Whisper of the Heart

March 30, 2006 at 12:55 am 2 comments

Science Fiction Weekly has a review of Whisper of the Heart.  It’s a review I like, but I’d give the movie an “A” not a “B+.”  This is my favorite Studio Ghibli film, but it’s also the one I find hardest to recommend to people.  It’s easy enough to describe what happens in the film, but it’s harder to make it sound interesting.  I think part of the problem is that I had a very strong emotional reaction to the movie, and I have a hard time conveying that to people.  Much easier to give it to a friend who knows me well and is used to me shoving something at them and only saying “Read/watch/listen to this!!”  The conversation about why I liked it so much comes after they’ve read/watched/listened.  :)

So why did I like Whisper of the Heart so much?  I was captivated by the scenes of the cat on the subway and Shizuku following him on his very cat-like journey.  I also laughed out loud a few times, cried, was delighted by the impromptu “Country Road” performance (which I have rewatched many times and finally managed to find on cd) and even got to have some library geek out moments with Shizuku becoming fascinated by a boy she’s never met just from seeing his name popping up on her library book cards, and the discussion with her librarian father about his library becoming automated.  (I did say library geek, don’t forget)

See?  I suck at talking about this movie.  Just go watch it if you haven’t already.  I haven’t seen the English dub yet, though, so I don’t know how good it is.  I traditionally like the English dub of Miyazaki’s movies better than the original Japanese for some reason, but I think this one might prove to be the exception.   

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Entry filed under: anime.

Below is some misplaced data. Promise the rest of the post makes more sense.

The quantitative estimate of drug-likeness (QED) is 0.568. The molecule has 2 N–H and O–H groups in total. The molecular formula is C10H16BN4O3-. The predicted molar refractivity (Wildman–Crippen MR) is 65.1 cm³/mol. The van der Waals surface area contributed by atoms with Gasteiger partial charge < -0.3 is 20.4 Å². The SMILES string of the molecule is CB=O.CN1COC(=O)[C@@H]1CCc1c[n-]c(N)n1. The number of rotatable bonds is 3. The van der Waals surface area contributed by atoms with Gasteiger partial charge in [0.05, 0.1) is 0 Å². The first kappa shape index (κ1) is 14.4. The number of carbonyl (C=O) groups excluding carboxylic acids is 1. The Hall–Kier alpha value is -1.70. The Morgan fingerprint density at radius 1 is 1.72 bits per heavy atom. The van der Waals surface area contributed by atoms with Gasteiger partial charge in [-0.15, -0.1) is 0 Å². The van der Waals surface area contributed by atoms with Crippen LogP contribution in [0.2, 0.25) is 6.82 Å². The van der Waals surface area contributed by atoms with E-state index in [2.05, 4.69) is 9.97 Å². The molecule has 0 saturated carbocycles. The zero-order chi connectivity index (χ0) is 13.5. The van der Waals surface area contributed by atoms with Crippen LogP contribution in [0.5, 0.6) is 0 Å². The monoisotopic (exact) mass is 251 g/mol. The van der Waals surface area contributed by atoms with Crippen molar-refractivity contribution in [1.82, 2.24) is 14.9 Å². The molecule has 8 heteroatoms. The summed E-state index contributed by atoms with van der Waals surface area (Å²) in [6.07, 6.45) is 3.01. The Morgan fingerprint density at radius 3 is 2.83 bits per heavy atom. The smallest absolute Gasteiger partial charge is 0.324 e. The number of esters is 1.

You know you’re in a daze when… Sabre Rider on dvd

2 Comments Add your own

  • 1. Ehkzu  |  May 5, 2006 at 2:35 pm

    We just saw it last night. I loved it, and I can see why you find it so hard to promote. Coleridge and Wordsworth (18th cen. English poets) agreed to divvy up the world of poetry, with Coleridge taking the fantastical and making it seem ordinary, with Wordsworth taking the ordinary and making it seem fantastic. The film does the latter. Nearly all of Hollywood tries to do the former. So someone seeing this has to look for different things than they look for in most movies. Girl asleep in her bedroom? We look for the psychopath intruder. We certainly don’t look to simply observe her sleeping, to hear her steady breathing in a quiet room, absent the damnable everpresent music track telling us what to feel as didactically as the worst sort of Soviet era socialist realim films did.

    Reply
  • 2. pajcat  |  May 6, 2006 at 12:19 am

    Very eloquently put! That's exactly what I love about it. It's just this quiet little movie – there's no action, no loveable monsters, nothing to save…

    Of course your comment today reminded me that I hadn't bought the English version yet. A situation I corrected today!

    Reply

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